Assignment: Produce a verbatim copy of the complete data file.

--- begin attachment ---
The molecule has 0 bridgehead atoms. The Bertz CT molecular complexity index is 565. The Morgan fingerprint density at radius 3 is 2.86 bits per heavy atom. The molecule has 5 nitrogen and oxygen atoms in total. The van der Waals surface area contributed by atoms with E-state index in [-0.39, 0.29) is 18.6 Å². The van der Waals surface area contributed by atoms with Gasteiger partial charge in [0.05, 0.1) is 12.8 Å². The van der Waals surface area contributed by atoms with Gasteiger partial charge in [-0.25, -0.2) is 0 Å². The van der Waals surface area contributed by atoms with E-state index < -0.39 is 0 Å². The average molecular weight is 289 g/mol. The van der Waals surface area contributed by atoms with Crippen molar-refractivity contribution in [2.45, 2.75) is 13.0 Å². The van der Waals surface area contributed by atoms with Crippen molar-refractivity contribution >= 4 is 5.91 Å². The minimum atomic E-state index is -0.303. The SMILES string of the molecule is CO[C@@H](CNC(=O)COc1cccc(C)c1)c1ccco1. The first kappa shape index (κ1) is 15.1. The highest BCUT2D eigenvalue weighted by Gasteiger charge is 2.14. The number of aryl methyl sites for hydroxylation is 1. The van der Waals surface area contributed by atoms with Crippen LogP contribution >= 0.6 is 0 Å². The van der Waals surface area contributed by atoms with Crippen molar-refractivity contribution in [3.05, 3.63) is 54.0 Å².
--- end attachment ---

The molecule has 0 bridgehead atoms. The Bertz CT molecular complexity index is 565. The Morgan fingerprint density at radius 3 is 2.86 bits per heavy atom. The molecule has 5 nitrogen and oxygen atoms in total. The van der Waals surface area contributed by atoms with E-state index in [-0.39, 0.29) is 18.6 Å². The van der Waals surface area contributed by atoms with Gasteiger partial charge in [0.05, 0.1) is 12.8 Å². The van der Waals surface area contributed by atoms with Gasteiger partial charge in [-0.25, -0.2) is 0 Å². The van der Waals surface area contributed by atoms with E-state index < -0.39 is 0 Å². The average molecular weight is 289 g/mol. The van der Waals surface area contributed by atoms with Crippen molar-refractivity contribution in [2.45, 2.75) is 13.0 Å². The van der Waals surface area contributed by atoms with Crippen molar-refractivity contribution >= 4 is 5.91 Å². The minimum atomic E-state index is -0.303. The SMILES string of the molecule is CO[C@@H](CNC(=O)COc1cccc(C)c1)c1ccco1. The first kappa shape index (κ1) is 15.1. The highest BCUT2D eigenvalue weighted by Gasteiger charge is 2.14. The number of aryl methyl sites for hydroxylation is 1. The van der Waals surface area contributed by atoms with Crippen LogP contribution >= 0.6 is 0 Å². The van der Waals surface area contributed by atoms with Crippen molar-refractivity contribution in [3.05, 3.63) is 54.0 Å².